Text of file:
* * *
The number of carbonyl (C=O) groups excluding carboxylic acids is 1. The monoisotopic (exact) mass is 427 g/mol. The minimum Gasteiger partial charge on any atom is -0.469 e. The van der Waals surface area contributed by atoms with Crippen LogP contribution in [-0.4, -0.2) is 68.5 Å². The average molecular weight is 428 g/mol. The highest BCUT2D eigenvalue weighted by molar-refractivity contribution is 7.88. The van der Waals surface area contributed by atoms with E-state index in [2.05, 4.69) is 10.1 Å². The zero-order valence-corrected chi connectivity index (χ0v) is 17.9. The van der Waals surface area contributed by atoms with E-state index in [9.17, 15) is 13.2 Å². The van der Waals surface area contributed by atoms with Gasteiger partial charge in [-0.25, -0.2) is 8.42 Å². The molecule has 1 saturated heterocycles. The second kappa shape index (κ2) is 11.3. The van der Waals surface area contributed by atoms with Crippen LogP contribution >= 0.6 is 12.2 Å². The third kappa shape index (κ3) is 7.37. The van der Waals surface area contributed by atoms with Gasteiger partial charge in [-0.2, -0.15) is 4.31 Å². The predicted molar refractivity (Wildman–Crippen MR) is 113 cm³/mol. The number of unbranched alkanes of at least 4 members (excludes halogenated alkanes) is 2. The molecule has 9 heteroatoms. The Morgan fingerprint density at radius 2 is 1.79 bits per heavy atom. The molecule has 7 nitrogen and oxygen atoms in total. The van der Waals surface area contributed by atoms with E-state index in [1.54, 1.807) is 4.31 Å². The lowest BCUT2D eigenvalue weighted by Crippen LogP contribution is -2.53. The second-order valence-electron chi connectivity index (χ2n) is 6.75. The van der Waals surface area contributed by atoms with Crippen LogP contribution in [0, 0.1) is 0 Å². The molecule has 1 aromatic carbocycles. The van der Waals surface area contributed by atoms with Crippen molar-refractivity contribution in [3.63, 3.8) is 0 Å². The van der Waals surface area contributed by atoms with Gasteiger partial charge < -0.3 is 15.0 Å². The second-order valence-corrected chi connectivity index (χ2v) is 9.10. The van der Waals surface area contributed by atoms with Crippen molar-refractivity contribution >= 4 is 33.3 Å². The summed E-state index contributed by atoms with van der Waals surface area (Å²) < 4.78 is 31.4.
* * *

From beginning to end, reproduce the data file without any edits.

The number of carbonyl (C=O) groups excluding carboxylic acids is 1. The monoisotopic (exact) mass is 427 g/mol. The minimum Gasteiger partial charge on any atom is -0.469 e. The van der Waals surface area contributed by atoms with Crippen LogP contribution in [-0.4, -0.2) is 68.5 Å². The average molecular weight is 428 g/mol. The highest BCUT2D eigenvalue weighted by molar-refractivity contribution is 7.88. The van der Waals surface area contributed by atoms with E-state index in [2.05, 4.69) is 10.1 Å². The zero-order valence-corrected chi connectivity index (χ0v) is 17.9. The van der Waals surface area contributed by atoms with E-state index in [9.17, 15) is 13.2 Å². The van der Waals surface area contributed by atoms with Gasteiger partial charge in [-0.25, -0.2) is 8.42 Å². The molecule has 1 saturated heterocycles. The second kappa shape index (κ2) is 11.3. The van der Waals surface area contributed by atoms with Crippen LogP contribution >= 0.6 is 12.2 Å². The third kappa shape index (κ3) is 7.37. The van der Waals surface area contributed by atoms with Gasteiger partial charge in [-0.2, -0.15) is 4.31 Å². The predicted molar refractivity (Wildman–Crippen MR) is 113 cm³/mol. The number of unbranched alkanes of at least 4 members (excludes halogenated alkanes) is 2. The molecule has 9 heteroatoms. The Morgan fingerprint density at radius 2 is 1.79 bits per heavy atom. The molecule has 7 nitrogen and oxygen atoms in total. The van der Waals surface area contributed by atoms with E-state index in [1.54, 1.807) is 4.31 Å². The lowest BCUT2D eigenvalue weighted by Crippen LogP contribution is -2.53. The second-order valence-electron chi connectivity index (χ2n) is 6.75. The van der Waals surface area contributed by atoms with Crippen LogP contribution in [0, 0.1) is 0 Å². The molecule has 1 aromatic carbocycles. The van der Waals surface area contributed by atoms with Crippen molar-refractivity contribution in [3.63, 3.8) is 0 Å². The van der Waals surface area contributed by atoms with Gasteiger partial charge < -0.3 is 15.0 Å². The second-order valence-corrected chi connectivity index (χ2v) is 9.10. The van der Waals surface area contributed by atoms with Crippen molar-refractivity contribution >= 4 is 33.3 Å². The summed E-state index contributed by atoms with van der Waals surface area (Å²) < 4.78 is 31.4.